What’s the worst Clifford could have done? Accidentally blown up a family? Hell, he had already done that. Cindy was off in, Missouri, maybe? He thought he had heard that through the grapevine. It was hard to say. And little Mark was living with Cindy’s folks out in Grand Forks. Trap had run off, who knew where that mutt had got to.

The point was, families stop being families but come on. That’s life.

Zombies though. Damn. Zombies are the end right there. One zombie, just one and soon every city starts looking like Detroit or, or, Dubai or where-the-hell-ever.

But no one wanted to talk about that. No one wanted to talk about how Clifford was doing his part, as an involved citizen, to wipe out a potential zombie Voodoo ritual-ground. On, all anyone cared about was that his van and all the stuff in it was found parked just down the street from that shyster lawyer who that got Mark taken away from him. That stupid lawyer who wouldn’t even have been at any risk whatsoever if he had just taken Clifford’s advice, and Lord knows he sent enough letters and left enough voicemails, to get the hell out of town before it was too late.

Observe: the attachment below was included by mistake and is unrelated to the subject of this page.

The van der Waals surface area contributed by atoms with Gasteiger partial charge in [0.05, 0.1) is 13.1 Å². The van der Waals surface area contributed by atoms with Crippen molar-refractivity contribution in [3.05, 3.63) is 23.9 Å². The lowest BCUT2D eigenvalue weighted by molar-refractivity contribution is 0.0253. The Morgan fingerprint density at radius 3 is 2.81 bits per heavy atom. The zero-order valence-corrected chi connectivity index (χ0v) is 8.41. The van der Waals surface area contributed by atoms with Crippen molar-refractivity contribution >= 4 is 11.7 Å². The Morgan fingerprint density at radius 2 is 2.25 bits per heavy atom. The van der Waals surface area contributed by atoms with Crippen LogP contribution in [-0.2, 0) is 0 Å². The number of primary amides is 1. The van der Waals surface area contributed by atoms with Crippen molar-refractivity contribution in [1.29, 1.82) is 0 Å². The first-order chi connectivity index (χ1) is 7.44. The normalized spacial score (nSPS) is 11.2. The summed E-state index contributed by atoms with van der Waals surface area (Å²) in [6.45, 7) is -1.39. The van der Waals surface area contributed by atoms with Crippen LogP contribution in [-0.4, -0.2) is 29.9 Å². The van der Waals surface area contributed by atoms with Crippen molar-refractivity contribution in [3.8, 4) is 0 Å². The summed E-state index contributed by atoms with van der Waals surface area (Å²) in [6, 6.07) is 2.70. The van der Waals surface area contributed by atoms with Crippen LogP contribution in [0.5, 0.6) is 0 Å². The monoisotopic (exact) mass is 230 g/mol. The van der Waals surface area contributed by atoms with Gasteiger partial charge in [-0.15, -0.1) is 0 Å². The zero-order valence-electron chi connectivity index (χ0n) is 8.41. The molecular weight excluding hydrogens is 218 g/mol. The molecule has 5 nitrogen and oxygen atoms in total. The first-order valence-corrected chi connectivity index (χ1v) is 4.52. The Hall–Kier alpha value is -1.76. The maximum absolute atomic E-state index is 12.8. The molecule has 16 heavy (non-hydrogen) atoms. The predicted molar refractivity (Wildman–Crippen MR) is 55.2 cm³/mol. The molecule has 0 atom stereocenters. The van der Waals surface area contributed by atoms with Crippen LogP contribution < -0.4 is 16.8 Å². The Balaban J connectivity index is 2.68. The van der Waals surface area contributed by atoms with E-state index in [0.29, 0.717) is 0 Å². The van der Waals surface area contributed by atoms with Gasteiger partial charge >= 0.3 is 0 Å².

Because, and Clifford was absolutely sure of this, that bottom-feeding lawyer’s backyard was right on top of some Indian cemetery business. And what kind of person would Clifford be if he didn’t do anything about it? Well, he reckoned that would make him the kind of person who was more worried about voice mails and vans than about one or, possibly, potentially two, broken families.

The US Department of Duh

The Atlantic has an article about how President-elect Trump is so dumb that he’s already moved the Doomsday Clock up a minute. They didn’t phrase it quite like that, but I’m just trying to save everyone a little time here.